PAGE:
TELEWSKI: It was very exciting to, you know, to think back that, you know, when was the last time somebody saw this seed? You know, it was Professor Beal and that was 120 years ago. For me that holds a level of significance, that holds a level of fascination, charm.

GREENFIELDBOYCE: And he says the mysteries of long-term seed viability remain scientifically interesting. Only two plant species sprouted from the last Beal bottle. Telewski can't wait to dig up the next bottle in 2020.

TELEWSKI: Is this going to be the year nothing's going to germinate? What will germinate? How much will germinate? Will something that hasn't germinated in 30, 40 years all of a sudden appear?

GREENFIELDBOYCE: Telewski says this kind of inherited experiment is unusual, but in another way, the whole of science is one big long-term effort. Every time a researcher records a careful observation or stashes a specimen in a museum, they make it possible for some unknown person of the future to pick up where they left off.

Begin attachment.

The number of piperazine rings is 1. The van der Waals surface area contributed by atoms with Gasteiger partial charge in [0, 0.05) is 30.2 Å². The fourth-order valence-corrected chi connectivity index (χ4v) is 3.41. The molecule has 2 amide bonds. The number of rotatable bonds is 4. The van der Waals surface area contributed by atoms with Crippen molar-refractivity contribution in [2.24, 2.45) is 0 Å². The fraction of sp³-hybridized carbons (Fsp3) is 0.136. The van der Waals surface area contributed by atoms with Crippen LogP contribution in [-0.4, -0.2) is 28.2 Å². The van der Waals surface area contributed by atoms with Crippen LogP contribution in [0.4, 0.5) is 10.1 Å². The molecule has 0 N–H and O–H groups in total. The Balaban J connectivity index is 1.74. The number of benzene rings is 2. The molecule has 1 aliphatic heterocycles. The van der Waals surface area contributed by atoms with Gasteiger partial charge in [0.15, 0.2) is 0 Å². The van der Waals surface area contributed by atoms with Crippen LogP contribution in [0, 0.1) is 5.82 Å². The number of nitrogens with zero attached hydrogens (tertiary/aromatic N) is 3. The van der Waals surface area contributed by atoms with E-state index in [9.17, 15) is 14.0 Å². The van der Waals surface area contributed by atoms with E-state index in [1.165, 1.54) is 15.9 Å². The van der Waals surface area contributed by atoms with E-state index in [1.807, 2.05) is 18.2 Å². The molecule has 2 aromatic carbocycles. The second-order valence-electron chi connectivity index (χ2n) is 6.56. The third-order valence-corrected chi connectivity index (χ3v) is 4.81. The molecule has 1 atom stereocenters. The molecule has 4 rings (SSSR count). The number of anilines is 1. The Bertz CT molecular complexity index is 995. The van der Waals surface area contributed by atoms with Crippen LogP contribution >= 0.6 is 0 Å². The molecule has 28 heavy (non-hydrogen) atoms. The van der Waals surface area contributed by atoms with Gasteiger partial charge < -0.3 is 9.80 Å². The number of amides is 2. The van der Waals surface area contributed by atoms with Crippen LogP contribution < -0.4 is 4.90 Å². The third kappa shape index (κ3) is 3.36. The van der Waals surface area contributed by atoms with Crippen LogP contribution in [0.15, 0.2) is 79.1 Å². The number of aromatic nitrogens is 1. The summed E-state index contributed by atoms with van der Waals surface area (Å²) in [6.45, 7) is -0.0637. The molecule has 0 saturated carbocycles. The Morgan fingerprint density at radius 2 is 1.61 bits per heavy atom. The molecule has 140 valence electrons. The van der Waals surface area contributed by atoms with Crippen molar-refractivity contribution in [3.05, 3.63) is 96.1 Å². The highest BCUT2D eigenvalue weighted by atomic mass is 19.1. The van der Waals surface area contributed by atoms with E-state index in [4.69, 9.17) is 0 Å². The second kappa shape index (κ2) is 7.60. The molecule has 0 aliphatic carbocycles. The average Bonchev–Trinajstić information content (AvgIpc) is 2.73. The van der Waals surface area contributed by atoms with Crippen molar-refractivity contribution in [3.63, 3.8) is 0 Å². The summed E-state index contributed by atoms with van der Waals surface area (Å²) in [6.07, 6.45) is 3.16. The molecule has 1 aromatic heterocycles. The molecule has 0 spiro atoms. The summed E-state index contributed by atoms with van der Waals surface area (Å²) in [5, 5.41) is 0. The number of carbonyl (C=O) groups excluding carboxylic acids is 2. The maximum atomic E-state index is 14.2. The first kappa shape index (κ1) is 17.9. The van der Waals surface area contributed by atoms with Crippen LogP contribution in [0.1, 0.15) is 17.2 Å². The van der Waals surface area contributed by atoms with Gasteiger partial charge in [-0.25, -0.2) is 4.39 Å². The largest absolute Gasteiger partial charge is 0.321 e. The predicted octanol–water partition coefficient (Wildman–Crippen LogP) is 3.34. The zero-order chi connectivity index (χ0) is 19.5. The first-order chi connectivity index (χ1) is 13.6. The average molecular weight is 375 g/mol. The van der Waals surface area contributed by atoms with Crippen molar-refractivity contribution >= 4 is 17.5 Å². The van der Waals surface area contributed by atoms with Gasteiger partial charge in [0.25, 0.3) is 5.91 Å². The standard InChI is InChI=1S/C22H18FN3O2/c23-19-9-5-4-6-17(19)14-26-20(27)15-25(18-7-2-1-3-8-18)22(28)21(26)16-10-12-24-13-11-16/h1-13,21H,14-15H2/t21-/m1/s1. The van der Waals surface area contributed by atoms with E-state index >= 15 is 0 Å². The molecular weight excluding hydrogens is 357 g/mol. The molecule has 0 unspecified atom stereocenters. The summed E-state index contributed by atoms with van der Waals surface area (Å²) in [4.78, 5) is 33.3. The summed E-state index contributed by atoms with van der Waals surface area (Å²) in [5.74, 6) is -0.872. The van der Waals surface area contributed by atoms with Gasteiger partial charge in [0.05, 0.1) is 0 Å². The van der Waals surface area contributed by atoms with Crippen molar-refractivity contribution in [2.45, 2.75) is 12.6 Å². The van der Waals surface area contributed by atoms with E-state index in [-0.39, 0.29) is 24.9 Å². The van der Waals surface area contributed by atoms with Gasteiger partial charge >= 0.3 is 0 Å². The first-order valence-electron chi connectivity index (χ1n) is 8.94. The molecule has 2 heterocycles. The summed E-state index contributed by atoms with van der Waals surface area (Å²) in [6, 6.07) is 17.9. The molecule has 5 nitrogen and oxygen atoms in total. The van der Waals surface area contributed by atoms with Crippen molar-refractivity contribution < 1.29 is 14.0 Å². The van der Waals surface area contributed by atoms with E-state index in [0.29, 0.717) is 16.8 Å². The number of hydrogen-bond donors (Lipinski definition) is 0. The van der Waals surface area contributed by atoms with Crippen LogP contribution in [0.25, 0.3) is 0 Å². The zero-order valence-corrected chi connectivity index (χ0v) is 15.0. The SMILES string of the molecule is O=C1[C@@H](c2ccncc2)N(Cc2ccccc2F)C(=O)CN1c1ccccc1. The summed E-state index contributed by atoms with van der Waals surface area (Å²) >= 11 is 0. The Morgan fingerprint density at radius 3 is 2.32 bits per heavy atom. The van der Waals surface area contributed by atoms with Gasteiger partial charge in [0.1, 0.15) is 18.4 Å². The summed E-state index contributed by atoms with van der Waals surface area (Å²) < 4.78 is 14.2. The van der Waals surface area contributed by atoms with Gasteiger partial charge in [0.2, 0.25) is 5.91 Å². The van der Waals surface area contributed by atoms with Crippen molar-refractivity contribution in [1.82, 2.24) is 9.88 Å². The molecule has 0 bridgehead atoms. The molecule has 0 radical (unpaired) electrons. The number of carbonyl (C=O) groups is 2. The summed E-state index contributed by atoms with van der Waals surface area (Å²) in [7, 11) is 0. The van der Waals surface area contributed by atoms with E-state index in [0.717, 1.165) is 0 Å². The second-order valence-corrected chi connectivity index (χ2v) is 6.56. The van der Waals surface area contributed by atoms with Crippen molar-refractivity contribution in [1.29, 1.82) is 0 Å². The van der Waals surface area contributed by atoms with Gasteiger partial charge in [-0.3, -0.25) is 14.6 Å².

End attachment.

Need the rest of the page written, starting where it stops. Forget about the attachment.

TELEWSKI: And isn't that wonderful that somebody, somewhere, thought forward enough to say, let's hold on to this, let's keep this experiment going, let's design this experiment to go on and see where it takes us?

GREENFIELDBOYCE: Telewski already has someone in mind to inherit the Beal study when he retires. He says, if all goes as planned, the experiment will probably outlive her too. Nell Greenfieldboyce, NPR News.